WASHINGTON (AP) — In a tough race for re-election, Colorado Democratic Sen. Mark Udall chose the benefit of President Barack Obama's fundraising prowess Wednesday over the pleasure of his company.
He could have had both.
But he opted to work in Washington while the president, whose poll ratings hover around 40 percent in Colorado, headlined a fundraiser on his behalf in Denver.
Udall "is not an ideologue. Doesn't agree with me on everything. But he believes in the core idea that should be what Democrats are all about: the idea that if you work hard, you should be able to make it," Obama told his audience.
The beneficiary of the event devoted his day to official duties in Washington that dovetailed with home-state politics and his campaign. "It wasn't a political decision," said campaign spokesman Chris Harris, an assertion that Republicans pointedly disputed as events produced a political back-and-forth so vigorous that it would be more typical of a day late in the campaign rather than one in early July.
Udall "has supported the Obama agenda an eye-popping 99 percent of the time," said the National Republican Senatorial Committee.
In a race against an opponent who opposes abortion rights, Udall participated at in a news conference unveiling legislation to counter a recent Supreme Court ruling that restricted access to contraceptives under the nation's health care law.
Representing a state where the population is 20 percent Hispanic, he voted to confirm Julian Castro as the new secretary of housing and urban development. His office also noted the agency has been instrumental in helping with recovery from last year's flood damage in the state, and issued a statement saying the senator has "fought hard" for federal disaster aid.
Spokesman Mike Saccone also said Udall "is continuing his work on the bipartisan Sportsmen's Act, which includes his proposal to expand access to public shooting ranges." It was unclear precisely what he was doing, though, since the bill appears headed for gridlock.
It was unclear what Udall was doing at the moment Obama stepped before supporters at the fundraiser in a Denver hotel near the football stadium where he accepted his party's presidential nomination in 2008.
In his remarks, Obama did not refer to Udall's decision to spend the day in Washington.
He cast the lawmaker's re-election as crucial to his second-term priorities while crediting him with a measure of political independence, an apparent bow to independent and other voters who may disagree with the president. "Mark Udall is a serious person who is trying to do the right thing," he said.
Even before Obama spoke, the campaign back-and-forth scarcely paused in a race that is touted as one of the country's tightest this year, and one that will help determine if Democrats can hold their shaky Senate majority.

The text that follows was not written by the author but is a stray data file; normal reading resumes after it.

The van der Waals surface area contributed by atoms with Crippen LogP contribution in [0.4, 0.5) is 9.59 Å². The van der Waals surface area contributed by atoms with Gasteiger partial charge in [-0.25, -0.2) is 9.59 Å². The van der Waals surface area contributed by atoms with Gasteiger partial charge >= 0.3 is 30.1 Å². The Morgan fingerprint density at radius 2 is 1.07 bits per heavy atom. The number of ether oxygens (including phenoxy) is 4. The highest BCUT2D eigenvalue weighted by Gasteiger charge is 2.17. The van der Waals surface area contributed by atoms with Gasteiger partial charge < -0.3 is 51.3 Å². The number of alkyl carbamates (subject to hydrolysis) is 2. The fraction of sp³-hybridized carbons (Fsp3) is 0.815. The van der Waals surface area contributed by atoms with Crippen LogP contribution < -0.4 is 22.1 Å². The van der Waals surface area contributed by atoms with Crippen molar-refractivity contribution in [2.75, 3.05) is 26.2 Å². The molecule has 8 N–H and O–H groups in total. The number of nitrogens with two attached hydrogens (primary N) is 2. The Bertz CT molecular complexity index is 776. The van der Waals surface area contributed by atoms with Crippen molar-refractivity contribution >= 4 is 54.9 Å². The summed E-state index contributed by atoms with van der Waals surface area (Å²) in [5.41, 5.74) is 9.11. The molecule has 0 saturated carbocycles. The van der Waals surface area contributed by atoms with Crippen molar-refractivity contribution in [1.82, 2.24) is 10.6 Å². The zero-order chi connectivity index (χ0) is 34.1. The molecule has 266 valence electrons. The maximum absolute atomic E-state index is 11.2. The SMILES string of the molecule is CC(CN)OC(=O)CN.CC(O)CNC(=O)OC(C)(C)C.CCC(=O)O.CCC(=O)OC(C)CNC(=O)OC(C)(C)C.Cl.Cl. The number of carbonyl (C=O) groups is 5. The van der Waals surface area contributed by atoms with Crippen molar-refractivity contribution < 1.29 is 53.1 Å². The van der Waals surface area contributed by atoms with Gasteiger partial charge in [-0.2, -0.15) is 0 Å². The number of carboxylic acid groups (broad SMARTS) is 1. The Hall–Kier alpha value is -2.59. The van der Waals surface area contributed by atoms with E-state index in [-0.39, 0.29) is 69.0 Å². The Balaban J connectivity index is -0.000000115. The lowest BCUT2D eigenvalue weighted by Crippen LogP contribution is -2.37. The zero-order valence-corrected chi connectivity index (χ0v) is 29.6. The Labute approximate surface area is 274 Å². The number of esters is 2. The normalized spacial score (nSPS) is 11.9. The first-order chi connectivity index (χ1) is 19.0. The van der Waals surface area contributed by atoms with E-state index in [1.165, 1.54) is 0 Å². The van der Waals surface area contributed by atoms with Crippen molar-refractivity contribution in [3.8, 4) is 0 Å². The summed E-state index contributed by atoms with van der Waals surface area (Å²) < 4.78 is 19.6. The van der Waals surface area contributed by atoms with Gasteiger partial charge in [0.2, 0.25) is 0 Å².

Republicans eagerly drew attention to Udall's absence from his own fundraiser, and noted Obama's lagging approval ratings in the state. "Actions speak louder than words. It's clear that the president is beyond toxic, and Mark Udall's campaign is running scared," was the diagnosis from the National Republican Senatorial Committee.
Udall's November opponent, Republican Rep. Cory Gardner, also weighed in, releasing a Web video that shows the senator a few days before the 2008 presidential election speaking enthusiastically about the prospect of a Obama presidency.
"Let me utter two really sweet words. President Obama," he said at the time, drawing out the president's name for emphasis.
Not to be outdone, Udall's campaign distributed an email noting that a recent book reported Gardner had met with Republican strategist Karl Rove during last year's partial government shutdown. The effect was to link the Republican to a former Bush administration official who is unpopular with Democratic voters, and with the interruption in federal services that sent Republican poll numbers plummeting last fall.
Republicans managed to squeeze in a reminder that Udall ducked a question as long ago as last winter when asked if he would want the president campaigning with him in the state. "We'll see what the president's schedule is, what my schedule is," he told CNN on the night of Obama's State of the Union address.
Democrats noted that other lawmakers in the state's congressional delegation worked in Washington during the day, among them Sen. Michael Bennet. He chairs the Democratic Senatorial Campaign Committee, which shared the fundraiser proceeds with Udall's campaign. The cost of tickets ranged from $1,000 to $30,000.
And they said Udall would have been lambasted by Republicans if he had made the opposite decision.
There was some evidence they were correct.
Six years ago, shortly before Udall's election to the Senate, Republicans criticized him for attending a fundraiser rather than being present in the House to cast a vote on energy legislation.
AP White House Correspondent Julie Pace and writer Nicholas Riccardi in Denver contributed to this report.